Welcome to The Last Dictatorship in Europe, comrade – Belarus

Posted by on 11, Aug 2012 in 2012 - The Last Dictator Tour (Belarus & Russia), Belarus

Welcome to The Last Dictatorship in Europe, comrade – Belarus

There is a little known cure for the frustration caused by BT and that is to cross the Poland Belarus border. If you’re frustrated at hanging on for 40 minutes to an Indian call centre, 9 and a half hours crossing a border and it will make it feel like an instant response!

The bureaucracy here is astounding and a real throw back to communist days. Guards let you inch from one queue to another in your vehicle and eventually you arrive at the Belarus customs. They need half a Dozen different bits of paper stamped, you need to pay for this and that and after it’s all completed they say nope, you can’t come in your van is too big! Honest! They don’t start with this 9 hours back, they wait till you’ve paid stamped and visited every window in every booth at least twice and just when you’re about to climb back into the cab they say, hang on that’s a big vehicle isn’t it! You’d have thought they may have noticed this when they had to move the barriers to let us into the bagage hall via a different route because we were too wide to fit between the checkpoints, too long to turn in the lanes and too tall to get under the roof, but hey, its an easy mistake, especially when anything heavy is classed as 5 tonnes or above…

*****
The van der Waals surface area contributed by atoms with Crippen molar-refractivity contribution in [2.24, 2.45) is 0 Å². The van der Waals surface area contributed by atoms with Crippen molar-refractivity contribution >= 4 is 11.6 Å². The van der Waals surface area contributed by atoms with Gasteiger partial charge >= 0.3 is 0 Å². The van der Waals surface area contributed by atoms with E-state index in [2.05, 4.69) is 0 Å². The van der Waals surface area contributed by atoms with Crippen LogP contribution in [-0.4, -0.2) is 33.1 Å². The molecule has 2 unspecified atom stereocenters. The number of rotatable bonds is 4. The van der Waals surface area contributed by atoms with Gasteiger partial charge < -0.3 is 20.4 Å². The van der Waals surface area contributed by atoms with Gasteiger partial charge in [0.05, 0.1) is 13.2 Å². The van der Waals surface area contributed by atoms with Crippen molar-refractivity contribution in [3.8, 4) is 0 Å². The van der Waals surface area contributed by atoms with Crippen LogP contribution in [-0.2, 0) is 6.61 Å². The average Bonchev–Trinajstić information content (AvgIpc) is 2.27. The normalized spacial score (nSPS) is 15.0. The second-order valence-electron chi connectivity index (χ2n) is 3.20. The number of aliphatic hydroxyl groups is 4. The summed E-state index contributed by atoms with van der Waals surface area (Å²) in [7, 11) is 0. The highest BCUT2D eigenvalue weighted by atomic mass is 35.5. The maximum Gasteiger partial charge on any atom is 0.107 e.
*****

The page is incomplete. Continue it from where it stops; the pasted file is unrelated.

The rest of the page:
Hah! I know the answer to this one though! When we entered Ukraine a few years back they did exactly the same thing, but after a protest, they called Kiev and we were allowed to proceed on our way. So smiling I say it’s just a campervan really and not a heavy goods vehicle and the lady (who’s English was excellent) immediately smiles back and stamps our papers as being a 5 tonne vehicle with a 3.5 tonne payload on top! We’re in!

It was by now dark, the sun having queued for 12 hours before being allowed to set, and we had to find our hotel parking booked for us by Perestroika tours in Brest. After a few mishaps, a near wrong way up a one way street and a helpful passersby we arrived at the car park to be greeted by “no you can’t park here”. It was by now midnight and the guard phoned ‘the management” who said they had no Perestroika booking but eventually let us in and offered us a hook up, water refill and a dump point! This proved to be par for the course with reception the next day saying no you can’t park here (they actually thought we were outside still) because we are too big and when we mentioned the magic word Perestroika about facing and welcoming us like long lost friends. Naturally it turned out that Perestroika had booked us in but the triplicate application for a pen to fill in the requisition form to get a another form to record the booking hadn’t been approved yet… And you think I jest!

Still, we actually really liked Brest. It’s got a nice pedestrianised street with Victorian style street lights and plenty of flowers, cafes and bars. It was, at the weekend, full of people promenading and enjoying the sunshine and you could have almost been in Germany. Brest was made a hero city in Soviet days for its resistance at the outbreak of world war 2 and its old fortress, that sprawls over a huge area, saw both Napoleon and Hitler take it and is dominated by a huge, powerful and moving memorial to the soldiers who died protecting it. It’s a true Soviet monument – determined muscular men dying in women’s arms and on the battle field and is still immaculately tended today.

Time to move on so we visited reception to pay – bearing in mind that they had spent a not inconsiderable amount of time playing the hokey cokey with regard to our being able to stay or not, the bill comes to £3 a night. Bargain.

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